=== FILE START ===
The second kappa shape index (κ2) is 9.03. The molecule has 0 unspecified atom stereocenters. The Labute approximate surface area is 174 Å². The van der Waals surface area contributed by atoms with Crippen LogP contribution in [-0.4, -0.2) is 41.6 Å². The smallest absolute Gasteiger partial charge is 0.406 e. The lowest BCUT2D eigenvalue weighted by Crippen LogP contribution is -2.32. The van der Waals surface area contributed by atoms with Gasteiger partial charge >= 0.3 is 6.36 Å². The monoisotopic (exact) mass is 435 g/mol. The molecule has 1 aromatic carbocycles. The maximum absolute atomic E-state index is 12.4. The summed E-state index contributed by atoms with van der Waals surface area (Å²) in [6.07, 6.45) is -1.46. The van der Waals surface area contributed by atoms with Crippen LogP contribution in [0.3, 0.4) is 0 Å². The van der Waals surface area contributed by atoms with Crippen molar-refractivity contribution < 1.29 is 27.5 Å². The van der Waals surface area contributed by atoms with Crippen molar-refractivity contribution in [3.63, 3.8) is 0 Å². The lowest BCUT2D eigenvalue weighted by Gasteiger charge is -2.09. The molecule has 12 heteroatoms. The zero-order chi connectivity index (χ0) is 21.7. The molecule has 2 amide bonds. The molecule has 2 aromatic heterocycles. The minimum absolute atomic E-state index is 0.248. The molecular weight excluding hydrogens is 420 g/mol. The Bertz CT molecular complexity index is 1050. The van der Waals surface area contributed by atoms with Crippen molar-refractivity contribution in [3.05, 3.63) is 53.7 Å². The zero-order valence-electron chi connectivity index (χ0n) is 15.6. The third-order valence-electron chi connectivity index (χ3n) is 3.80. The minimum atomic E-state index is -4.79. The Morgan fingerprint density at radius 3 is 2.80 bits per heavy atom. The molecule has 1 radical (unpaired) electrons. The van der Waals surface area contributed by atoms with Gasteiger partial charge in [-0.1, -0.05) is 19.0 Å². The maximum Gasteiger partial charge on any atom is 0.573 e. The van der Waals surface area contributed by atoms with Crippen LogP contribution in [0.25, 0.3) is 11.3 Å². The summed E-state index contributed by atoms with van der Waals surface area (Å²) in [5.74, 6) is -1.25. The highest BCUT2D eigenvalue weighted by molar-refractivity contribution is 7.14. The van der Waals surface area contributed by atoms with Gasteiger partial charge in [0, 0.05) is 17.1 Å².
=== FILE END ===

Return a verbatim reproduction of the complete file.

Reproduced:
The second kappa shape index (κ2) is 9.03. The molecule has 0 unspecified atom stereocenters. The Labute approximate surface area is 174 Å². The van der Waals surface area contributed by atoms with Crippen LogP contribution in [-0.4, -0.2) is 41.6 Å². The smallest absolute Gasteiger partial charge is 0.406 e. The lowest BCUT2D eigenvalue weighted by Crippen LogP contribution is -2.32. The van der Waals surface area contributed by atoms with Gasteiger partial charge >= 0.3 is 6.36 Å². The monoisotopic (exact) mass is 435 g/mol. The molecule has 1 aromatic carbocycles. The maximum absolute atomic E-state index is 12.4. The summed E-state index contributed by atoms with van der Waals surface area (Å²) in [6.07, 6.45) is -1.46. The van der Waals surface area contributed by atoms with Crippen LogP contribution in [0.3, 0.4) is 0 Å². The van der Waals surface area contributed by atoms with Crippen molar-refractivity contribution < 1.29 is 27.5 Å². The van der Waals surface area contributed by atoms with Crippen molar-refractivity contribution in [3.63, 3.8) is 0 Å². The lowest BCUT2D eigenvalue weighted by Gasteiger charge is -2.09. The molecule has 12 heteroatoms. The zero-order chi connectivity index (χ0) is 21.7. The molecule has 2 amide bonds. The molecule has 2 aromatic heterocycles. The minimum absolute atomic E-state index is 0.248. The molecular weight excluding hydrogens is 420 g/mol. The Bertz CT molecular complexity index is 1050. The van der Waals surface area contributed by atoms with Crippen molar-refractivity contribution in [3.05, 3.63) is 53.7 Å². The zero-order valence-electron chi connectivity index (χ0n) is 15.6. The third-order valence-electron chi connectivity index (χ3n) is 3.80. The minimum atomic E-state index is -4.79. The Morgan fingerprint density at radius 3 is 2.80 bits per heavy atom. The molecule has 1 radical (unpaired) electrons. The van der Waals surface area contributed by atoms with Gasteiger partial charge in [-0.1, -0.05) is 19.0 Å². The maximum Gasteiger partial charge on any atom is 0.573 e. The van der Waals surface area contributed by atoms with Crippen LogP contribution in [0.25, 0.3) is 11.3 Å². The summed E-state index contributed by atoms with van der Waals surface area (Å²) in [5.74, 6) is -1.25. The highest BCUT2D eigenvalue weighted by molar-refractivity contribution is 7.14. The van der Waals surface area contributed by atoms with Gasteiger partial charge in [0, 0.05) is 17.1 Å².